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Micy Abbey or the Abbey of Saint-Mesmin, Micy (French: Abbaye Saint-Mesmin de Micy), sometimes referred to as Micy, was a Benedictine abbey near Orléans at the confluence of the Loire and the Loiret, located on the territory of the present commune of Saint-Pryvé-Saint-Mesmin.
From Micy Abbey, monastic life spread within and around the diocese of Orleans. Saint Liphardus and Saint Urbicius founded the Abbey of Meung-sur-Loire; Saint Lyé (Laetus) died a recluse in the forest of Orléans; Saint Viatre (Viator) in Sologne; Saint Doulchard in the forest of Ambly near Bourges. Saint Leonard introduced the monastic life into the territory of Limoges; Saint Almir, Saint Ulphacius and Saint Bomer in the vicinity of Montmirail; Saint Avitus (died about 527) in the district of Chartres; Saint Calais (died before 536) and Saint Leonard of Vendœuvre (died about 570) in the valley of the Sarthe; Saint Fraimbault and Saint Constantine in the Javron forest, and the aforesaid Saint Bomer (died about 560) in the Passais near Laval; Saint Leonard of Dunois, Saint Alva and Saint Ernier in Perche. Saint Laumer (died about 590) became Abbot of Corbion. Saint Lubin (Leobinus), a monk of Micy, became Bishop of Chartres from 544-56. Finally Saint Ay (Agilus), Viscount of Orléans (died after 587), was also a protector of Micy.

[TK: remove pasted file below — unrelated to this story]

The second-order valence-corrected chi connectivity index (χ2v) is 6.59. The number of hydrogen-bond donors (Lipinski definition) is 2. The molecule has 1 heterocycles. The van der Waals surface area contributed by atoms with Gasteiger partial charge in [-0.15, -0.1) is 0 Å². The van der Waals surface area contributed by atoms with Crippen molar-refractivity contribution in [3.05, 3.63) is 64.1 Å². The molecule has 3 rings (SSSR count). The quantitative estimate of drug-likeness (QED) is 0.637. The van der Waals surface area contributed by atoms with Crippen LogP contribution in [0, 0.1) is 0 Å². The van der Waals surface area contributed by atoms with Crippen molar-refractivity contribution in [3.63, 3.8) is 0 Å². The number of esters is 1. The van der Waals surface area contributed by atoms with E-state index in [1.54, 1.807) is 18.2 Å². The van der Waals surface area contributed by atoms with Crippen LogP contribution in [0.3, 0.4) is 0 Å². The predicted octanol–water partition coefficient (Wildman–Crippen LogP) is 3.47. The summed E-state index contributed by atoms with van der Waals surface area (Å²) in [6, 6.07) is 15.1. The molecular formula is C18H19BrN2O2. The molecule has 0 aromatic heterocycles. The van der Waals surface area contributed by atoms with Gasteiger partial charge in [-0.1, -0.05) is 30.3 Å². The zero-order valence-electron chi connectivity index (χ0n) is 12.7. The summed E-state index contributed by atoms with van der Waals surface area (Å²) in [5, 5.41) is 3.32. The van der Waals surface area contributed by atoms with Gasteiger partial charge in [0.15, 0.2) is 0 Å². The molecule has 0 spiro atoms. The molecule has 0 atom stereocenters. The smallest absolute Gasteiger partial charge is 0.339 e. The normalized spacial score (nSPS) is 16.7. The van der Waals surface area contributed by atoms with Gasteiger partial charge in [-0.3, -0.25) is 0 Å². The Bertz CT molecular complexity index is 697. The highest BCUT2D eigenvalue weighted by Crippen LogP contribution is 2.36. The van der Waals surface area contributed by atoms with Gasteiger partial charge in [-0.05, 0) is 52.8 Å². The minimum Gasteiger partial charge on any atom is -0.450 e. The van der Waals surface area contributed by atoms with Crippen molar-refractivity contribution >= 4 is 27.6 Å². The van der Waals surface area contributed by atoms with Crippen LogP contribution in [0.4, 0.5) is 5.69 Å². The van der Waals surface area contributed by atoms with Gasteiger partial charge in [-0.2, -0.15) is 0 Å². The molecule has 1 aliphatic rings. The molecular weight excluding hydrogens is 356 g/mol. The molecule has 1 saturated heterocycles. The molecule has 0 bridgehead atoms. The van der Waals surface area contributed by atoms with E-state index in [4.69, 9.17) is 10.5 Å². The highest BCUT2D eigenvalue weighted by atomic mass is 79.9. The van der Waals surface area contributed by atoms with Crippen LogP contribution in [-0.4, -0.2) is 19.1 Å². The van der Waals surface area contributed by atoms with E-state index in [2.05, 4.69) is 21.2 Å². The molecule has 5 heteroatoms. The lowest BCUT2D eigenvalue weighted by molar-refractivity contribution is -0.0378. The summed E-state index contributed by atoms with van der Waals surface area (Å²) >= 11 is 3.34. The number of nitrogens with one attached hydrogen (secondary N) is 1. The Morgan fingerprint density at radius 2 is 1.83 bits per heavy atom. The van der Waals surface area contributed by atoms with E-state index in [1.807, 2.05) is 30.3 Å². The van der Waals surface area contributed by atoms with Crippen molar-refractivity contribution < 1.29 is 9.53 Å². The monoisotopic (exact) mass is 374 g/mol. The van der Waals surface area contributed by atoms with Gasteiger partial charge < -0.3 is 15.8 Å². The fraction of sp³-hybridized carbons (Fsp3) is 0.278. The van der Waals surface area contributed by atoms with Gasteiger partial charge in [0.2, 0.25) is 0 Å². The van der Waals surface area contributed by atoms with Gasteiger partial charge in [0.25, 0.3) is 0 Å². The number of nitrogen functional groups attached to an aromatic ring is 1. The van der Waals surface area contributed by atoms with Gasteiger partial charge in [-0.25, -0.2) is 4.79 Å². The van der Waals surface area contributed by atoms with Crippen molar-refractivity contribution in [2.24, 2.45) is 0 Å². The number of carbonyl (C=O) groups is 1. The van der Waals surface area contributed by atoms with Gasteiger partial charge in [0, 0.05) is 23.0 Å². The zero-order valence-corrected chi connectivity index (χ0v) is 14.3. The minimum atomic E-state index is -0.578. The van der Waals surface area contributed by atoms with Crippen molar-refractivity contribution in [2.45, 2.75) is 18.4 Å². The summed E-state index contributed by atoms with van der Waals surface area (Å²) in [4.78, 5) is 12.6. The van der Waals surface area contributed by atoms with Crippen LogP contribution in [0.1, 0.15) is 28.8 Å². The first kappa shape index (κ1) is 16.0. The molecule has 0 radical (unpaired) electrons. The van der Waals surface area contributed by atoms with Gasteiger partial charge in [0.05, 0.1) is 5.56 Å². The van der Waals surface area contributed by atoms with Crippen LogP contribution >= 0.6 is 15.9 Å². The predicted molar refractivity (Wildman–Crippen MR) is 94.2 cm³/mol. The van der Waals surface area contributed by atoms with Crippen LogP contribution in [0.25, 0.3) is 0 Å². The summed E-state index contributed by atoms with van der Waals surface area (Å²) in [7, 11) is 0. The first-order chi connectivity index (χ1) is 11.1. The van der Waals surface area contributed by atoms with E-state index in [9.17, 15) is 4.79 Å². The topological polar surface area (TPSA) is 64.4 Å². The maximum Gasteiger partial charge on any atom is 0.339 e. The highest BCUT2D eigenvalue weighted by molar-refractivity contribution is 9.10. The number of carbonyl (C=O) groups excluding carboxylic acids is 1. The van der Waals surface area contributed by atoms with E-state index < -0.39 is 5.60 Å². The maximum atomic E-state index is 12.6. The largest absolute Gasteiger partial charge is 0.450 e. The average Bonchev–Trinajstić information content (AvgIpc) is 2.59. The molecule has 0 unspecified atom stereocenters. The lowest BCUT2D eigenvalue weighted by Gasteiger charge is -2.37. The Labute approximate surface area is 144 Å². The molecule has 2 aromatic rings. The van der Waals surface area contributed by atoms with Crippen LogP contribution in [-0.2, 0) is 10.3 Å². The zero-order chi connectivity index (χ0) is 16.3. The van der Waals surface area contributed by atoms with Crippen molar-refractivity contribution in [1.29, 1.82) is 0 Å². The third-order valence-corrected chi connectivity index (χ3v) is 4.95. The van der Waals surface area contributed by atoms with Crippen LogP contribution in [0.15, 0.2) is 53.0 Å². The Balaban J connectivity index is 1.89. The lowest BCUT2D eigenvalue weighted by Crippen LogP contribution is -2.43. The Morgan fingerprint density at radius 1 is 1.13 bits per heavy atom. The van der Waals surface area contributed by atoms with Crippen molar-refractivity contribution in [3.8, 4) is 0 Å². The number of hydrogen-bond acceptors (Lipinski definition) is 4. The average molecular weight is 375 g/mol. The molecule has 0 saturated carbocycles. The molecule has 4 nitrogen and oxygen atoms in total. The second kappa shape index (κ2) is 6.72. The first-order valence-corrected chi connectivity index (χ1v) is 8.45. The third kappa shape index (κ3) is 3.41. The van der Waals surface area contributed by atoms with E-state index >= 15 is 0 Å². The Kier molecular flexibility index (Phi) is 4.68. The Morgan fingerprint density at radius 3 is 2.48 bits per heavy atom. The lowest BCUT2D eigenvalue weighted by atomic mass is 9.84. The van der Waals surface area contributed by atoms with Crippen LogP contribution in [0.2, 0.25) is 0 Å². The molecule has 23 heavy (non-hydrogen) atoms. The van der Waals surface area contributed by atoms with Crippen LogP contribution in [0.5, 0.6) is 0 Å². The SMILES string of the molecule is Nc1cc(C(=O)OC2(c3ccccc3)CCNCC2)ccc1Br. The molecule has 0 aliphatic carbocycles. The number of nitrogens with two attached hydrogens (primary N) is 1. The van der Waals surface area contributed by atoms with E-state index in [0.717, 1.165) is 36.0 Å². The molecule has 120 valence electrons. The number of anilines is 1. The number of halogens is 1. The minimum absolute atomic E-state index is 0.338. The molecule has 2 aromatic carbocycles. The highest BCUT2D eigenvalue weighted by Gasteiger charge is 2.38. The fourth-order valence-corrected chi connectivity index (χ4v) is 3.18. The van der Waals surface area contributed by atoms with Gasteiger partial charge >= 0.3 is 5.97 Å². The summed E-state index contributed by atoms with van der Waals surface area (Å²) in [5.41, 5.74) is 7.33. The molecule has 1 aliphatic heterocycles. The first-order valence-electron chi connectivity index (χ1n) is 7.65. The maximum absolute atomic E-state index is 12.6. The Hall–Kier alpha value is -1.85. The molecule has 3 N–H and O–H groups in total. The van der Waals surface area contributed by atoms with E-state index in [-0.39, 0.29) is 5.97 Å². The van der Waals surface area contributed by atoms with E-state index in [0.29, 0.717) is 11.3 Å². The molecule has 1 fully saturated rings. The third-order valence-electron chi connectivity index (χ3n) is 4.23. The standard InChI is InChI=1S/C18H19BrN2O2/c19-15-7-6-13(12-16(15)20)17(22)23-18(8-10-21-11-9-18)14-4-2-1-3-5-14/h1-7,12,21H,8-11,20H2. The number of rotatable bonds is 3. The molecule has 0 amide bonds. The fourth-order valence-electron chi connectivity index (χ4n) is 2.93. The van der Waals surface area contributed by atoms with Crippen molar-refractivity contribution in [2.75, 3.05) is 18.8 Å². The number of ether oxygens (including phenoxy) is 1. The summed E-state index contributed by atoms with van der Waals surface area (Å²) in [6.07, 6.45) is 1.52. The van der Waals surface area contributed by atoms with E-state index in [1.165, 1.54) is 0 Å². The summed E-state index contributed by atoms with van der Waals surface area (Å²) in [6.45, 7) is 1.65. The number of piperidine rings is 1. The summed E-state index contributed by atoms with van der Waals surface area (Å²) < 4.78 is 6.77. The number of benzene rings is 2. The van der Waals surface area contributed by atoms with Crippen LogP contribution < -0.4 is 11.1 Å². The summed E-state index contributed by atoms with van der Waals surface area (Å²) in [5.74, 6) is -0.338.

In 1608, following a period of conflict, François de La Rochefoucauld, bishop of Clermont, persuaded Pope Paul V to order the Benedictines to be turned out of the abbey and to be replaced by a community of Feuillants.
The abbey was suppressed during the French Revolution and the buildings demolished.
In 1939 a community of Carmelites took up residence on the former abbey site, and remain there, as the Carmel de Micy-Orléans.
- This article incorporates text from a publication now in the public domain: Herbermann, Charles, ed. (1913). Catholic Encyclopedia. Robert Appleton Company.
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